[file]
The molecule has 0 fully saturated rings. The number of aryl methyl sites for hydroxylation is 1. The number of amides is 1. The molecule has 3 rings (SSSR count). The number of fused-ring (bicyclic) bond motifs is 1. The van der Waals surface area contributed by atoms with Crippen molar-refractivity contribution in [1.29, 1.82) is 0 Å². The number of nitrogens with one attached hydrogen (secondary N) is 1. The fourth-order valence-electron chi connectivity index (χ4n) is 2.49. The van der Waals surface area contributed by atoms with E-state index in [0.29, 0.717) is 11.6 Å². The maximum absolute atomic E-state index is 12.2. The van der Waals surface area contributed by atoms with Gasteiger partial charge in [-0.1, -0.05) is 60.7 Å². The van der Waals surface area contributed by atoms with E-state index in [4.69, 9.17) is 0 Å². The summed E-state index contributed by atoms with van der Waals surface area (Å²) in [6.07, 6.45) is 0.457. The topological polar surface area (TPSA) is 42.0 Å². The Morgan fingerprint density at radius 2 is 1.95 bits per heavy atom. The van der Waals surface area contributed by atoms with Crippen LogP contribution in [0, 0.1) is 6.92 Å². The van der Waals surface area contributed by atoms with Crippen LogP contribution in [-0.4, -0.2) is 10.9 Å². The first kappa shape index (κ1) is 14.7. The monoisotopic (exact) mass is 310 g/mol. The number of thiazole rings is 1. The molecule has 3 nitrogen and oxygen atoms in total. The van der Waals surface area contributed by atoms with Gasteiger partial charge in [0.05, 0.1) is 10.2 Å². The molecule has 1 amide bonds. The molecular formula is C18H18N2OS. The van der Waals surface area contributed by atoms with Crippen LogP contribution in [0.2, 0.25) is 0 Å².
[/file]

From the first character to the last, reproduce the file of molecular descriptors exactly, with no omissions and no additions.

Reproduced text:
The molecule has 0 fully saturated rings. The number of aryl methyl sites for hydroxylation is 1. The number of amides is 1. The molecule has 3 rings (SSSR count). The number of fused-ring (bicyclic) bond motifs is 1. The van der Waals surface area contributed by atoms with Crippen molar-refractivity contribution in [1.29, 1.82) is 0 Å². The number of nitrogens with one attached hydrogen (secondary N) is 1. The fourth-order valence-electron chi connectivity index (χ4n) is 2.49. The van der Waals surface area contributed by atoms with E-state index in [0.29, 0.717) is 11.6 Å². The maximum absolute atomic E-state index is 12.2. The van der Waals surface area contributed by atoms with Gasteiger partial charge in [-0.1, -0.05) is 60.7 Å². The van der Waals surface area contributed by atoms with E-state index in [4.69, 9.17) is 0 Å². The summed E-state index contributed by atoms with van der Waals surface area (Å²) in [6.07, 6.45) is 0.457. The topological polar surface area (TPSA) is 42.0 Å². The Morgan fingerprint density at radius 2 is 1.95 bits per heavy atom. The van der Waals surface area contributed by atoms with Crippen LogP contribution in [0, 0.1) is 6.92 Å². The van der Waals surface area contributed by atoms with Crippen LogP contribution in [-0.4, -0.2) is 10.9 Å². The first kappa shape index (κ1) is 14.7. The monoisotopic (exact) mass is 310 g/mol. The number of thiazole rings is 1. The molecule has 3 nitrogen and oxygen atoms in total. The van der Waals surface area contributed by atoms with Gasteiger partial charge in [0.05, 0.1) is 10.2 Å². The molecule has 1 amide bonds. The molecular formula is C18H18N2OS. The van der Waals surface area contributed by atoms with Crippen LogP contribution in [0.2, 0.25) is 0 Å².